To say there has been a lot going on is an understatement. Over the past six weeks, I've spent more time in doctor's offices and on the phone with the insurance company and pharmacy than I'd care to admit. What's going on? Too much. Like, I can't even make this stuff up.
If you recall/have been reading that long, you know that Charlie is prone to get sick with, well, just about everything. He's had RSV, croup, bronchitis, pneumonia, hand food and mouth, Roseola, pink eye, and countless ear infections and colds. After one too many antibiotics he came down with something different - clostridium difficile (c. diff). Remember way back in high school health class - our bodies have naturally occurring bacteria that protect our gut and make everything run smoothly. When that bacteria is destroyed, it leaves room for bad bacteria to grow. In comes the c. diff bug.
All summer, Charlie was having stomach issues, to put it simply. Explosive ones. For weeks, multiple times a day. It was impossible to potty train him when he had no control over his bowels. We took him to the pediatrician several times and they claimed it must be his diet or "just how he was," but I couldn't be satisfied with that. He was miserable. He started eating less, sleeping poorly, and wasn't his normal playful self. A referral to a pediatric gastroenterologist and we had a diagnosis.
It's been two months and two rounds of special antibiotics given 4 times a day and its still lingering. We've moved onto a third try of antibiotics and a new referral to a pediatric infectious disease specialist, who we see next week. The good news is that while he's on the antibiotics, he's my happy boy again. I'm not sure what the ID specialist will say or even what he could recommend, but I'm hoping whatever it is, it works.
Then, there's Ginny. Have I mentioned that I can't make this stuff up? At her 3 month appointment, the doctor noticed something strange while doing a physical exam and recommended we see a pediatric endocrinologist. Blood tests revealed wonky (for lack of a better term) hormone levels that couldn't be explained.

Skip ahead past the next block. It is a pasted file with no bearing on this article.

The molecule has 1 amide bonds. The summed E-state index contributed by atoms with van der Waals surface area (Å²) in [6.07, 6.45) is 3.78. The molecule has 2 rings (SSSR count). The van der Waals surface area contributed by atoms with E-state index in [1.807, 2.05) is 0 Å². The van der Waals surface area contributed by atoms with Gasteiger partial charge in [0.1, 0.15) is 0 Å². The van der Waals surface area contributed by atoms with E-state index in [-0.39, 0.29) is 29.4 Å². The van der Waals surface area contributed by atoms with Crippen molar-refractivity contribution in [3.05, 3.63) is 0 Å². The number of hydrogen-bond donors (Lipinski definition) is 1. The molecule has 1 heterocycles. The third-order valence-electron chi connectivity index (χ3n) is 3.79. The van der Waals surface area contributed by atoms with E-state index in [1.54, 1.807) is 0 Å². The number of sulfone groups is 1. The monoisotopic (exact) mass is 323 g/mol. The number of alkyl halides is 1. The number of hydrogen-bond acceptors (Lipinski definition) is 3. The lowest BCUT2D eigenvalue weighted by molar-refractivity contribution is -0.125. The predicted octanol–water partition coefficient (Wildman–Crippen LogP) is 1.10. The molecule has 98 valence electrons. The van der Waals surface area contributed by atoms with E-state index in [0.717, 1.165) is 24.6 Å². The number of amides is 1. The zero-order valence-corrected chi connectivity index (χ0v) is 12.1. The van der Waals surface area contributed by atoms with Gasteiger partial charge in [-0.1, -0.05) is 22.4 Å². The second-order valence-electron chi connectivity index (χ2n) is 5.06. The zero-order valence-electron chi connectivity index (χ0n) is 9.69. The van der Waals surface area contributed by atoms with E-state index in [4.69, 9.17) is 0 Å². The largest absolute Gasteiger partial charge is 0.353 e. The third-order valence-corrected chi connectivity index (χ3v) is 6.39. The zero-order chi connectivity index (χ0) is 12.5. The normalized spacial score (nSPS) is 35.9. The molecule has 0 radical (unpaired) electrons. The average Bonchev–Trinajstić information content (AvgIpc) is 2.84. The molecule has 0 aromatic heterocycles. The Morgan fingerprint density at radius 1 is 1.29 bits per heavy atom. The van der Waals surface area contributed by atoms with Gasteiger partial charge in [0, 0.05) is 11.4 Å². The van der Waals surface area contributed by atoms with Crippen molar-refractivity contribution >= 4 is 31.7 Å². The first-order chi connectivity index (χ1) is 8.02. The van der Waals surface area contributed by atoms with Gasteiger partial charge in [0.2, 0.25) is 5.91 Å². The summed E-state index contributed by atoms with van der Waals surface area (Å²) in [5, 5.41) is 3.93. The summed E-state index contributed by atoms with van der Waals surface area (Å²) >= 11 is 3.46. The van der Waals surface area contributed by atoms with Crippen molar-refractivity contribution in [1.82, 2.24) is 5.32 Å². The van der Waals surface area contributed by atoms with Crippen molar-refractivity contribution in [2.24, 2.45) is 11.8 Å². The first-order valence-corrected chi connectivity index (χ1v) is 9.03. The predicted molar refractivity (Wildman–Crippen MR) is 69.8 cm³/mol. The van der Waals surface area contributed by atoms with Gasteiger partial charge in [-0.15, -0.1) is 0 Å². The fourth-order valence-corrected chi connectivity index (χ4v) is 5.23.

Here's another health class lesson - your pituitary gland, located in your head, is the command center for hormones released by your adrenal glands, located above your kidneys. Your pituitary releases something called ACTH which triggers your adrenal glands to respond by producing cortisol - the stress hormone. One hormone called 17 OHP is created by the adrenal glands and is converted into cortisol. Ginny's tests came back that she had an excess of 17 OHP, but a normal level of cortisol. Typically, if you have an excess of 17 OHP its because it is not being converted and you therefore have a low cortisol level. What does that mean? We're not sure. The prognosis could range from absolutely nothing to concerning. She had a controlled adrenal stimulation test conducted last week and we will get the results back in about a month.
While we're waiting for all the various test results to come back, we're sitting and waiting (and trying not to Google). I think I've done a pretty good job of keeping calm, but I can't help but worry about them both. All I can really do is thank God that we have good insurance and that we're so close to good medical specialists. I think I've unconsciously left no time for me to sit and think recently, keeping busy with 100 other things around the house, leaving little time for hobbies and blogging.
So, here I am back on the blog-wagon. I have been keeping a list of topics I want to post about like our Disney trip, our updated cloth diaper stash, some new projects we're working on, and of course updating about the kids. Here goes.